He’s worked with the Central Intelligence Agency for 25 years and tells the “dark side” of the Bush Administration’s War on Terror.
Dame Stella Rimington is a spy fiction author. Her latest book is Rip Tide.
Source (click to listen to audio): www.abc.net.au/local/stories/2012/05/14/3502192.htm
Glenn Carle worked for the CIA for 23 years, and in 2002 was offered a special assignment: to interrogate a ‘high value target’.
Broadcast date: Monday 14 May 2012
Glenn Carle’s last job with the CIA was working in anti-terrorism, which became hugely important after the World Trade Centre was attacked in 2001.
The high-value target he was sent to interrogate was thought to be Osama bin Laden’s banker.
Glenn’s years of training and experience led him eventually to believe that the CIA had the wrong man. He struggled to reconcile his orders to ‘make’ the suspect talk with the oath he had sworn to uphold the letter of the law.
By speaking out Glenn is now regarded by many as a traitor.
His book – heavily redacted on the orders of his former employer – is called The Interrogator: a CIA Agent’s True Story published by Scribe.
This month marked the ten year anniversary of Guantanamo Bay and three years since President Obama said he would close down the controversial prison. It is no secret that Gitmo has had some bad PR, but still the prisons inter-workings are still very secretive. The policies at Gitmo are unknown by few and Glenn Carle, former CIA agent, joins us with some insight.
The interrogation room was bare except for a few metal chairs, and its tan walls looked as if they hadn’t been painted in decades. A single transom window stood cracked open slightly, but it couldn’t relieve the room’s stuffy air. Outside, beyond view, lay the hot, dusty streets of North Africa.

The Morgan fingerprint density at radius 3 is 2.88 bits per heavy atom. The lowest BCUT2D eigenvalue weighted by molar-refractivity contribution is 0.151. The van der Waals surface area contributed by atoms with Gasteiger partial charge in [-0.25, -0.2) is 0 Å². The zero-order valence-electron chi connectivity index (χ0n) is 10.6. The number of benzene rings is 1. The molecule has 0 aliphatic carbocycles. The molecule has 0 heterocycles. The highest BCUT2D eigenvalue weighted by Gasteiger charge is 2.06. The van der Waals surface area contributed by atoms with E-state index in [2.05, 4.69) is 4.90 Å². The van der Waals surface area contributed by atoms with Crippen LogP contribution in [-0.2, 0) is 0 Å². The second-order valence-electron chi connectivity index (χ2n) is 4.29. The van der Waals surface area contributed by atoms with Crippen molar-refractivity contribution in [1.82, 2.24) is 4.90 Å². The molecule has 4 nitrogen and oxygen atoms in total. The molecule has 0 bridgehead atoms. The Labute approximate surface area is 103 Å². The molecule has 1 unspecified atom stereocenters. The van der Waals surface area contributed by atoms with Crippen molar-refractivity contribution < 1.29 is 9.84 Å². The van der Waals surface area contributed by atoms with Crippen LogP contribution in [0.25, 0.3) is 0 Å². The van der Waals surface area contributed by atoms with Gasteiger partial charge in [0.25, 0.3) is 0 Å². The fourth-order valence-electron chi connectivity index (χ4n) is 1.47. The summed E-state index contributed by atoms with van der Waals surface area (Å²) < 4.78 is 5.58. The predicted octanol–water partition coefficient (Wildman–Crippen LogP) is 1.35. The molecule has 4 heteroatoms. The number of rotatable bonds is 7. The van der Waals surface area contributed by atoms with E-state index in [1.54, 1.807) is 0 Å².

The prisoner—identified by the CIA as a top al-Qaida official—sat motionless, his salmon jumpsuit stretched across a middle-aged paunch. Glenn Carle, SAIS ’85, a career CIA spy, knelt before him. “We do not have much time,” Carle told the prisoner, whom he refers to by the code name CAPTUS. “The situation is changing.”
It was autumn of 2002, and Carle had been interrogating the man for weeks. During that time he’d gained the prisoner’s trust, using the same skills he’d honed as a case officer when he manipulated foreign nationals into revealing their countries’ secrets. Carle schmoozed, he chastised, he cajoled . . . whatever it took to ingratiate himself.
Glenn Carle came home the other day, to Brookline, to the house where he grew up, to the house where four generations of his family made their home.
His parents are dead, Carle and his siblings are scattered, and so the house will be sold.
It is, for Carle, a week to remember so much.
Like everybody else in this country who has a pulse, today means something to Glenn Carle. When you and I and everybody else were looking at the smoldering ruins in Lower Manhattan, horrified and saddened and angry and wondering what life would be like after all this, Carle was working, because he was a spy, a CIA agent, and it was his job to find out who made 9/11 happen.
From Boston.com, click to read more.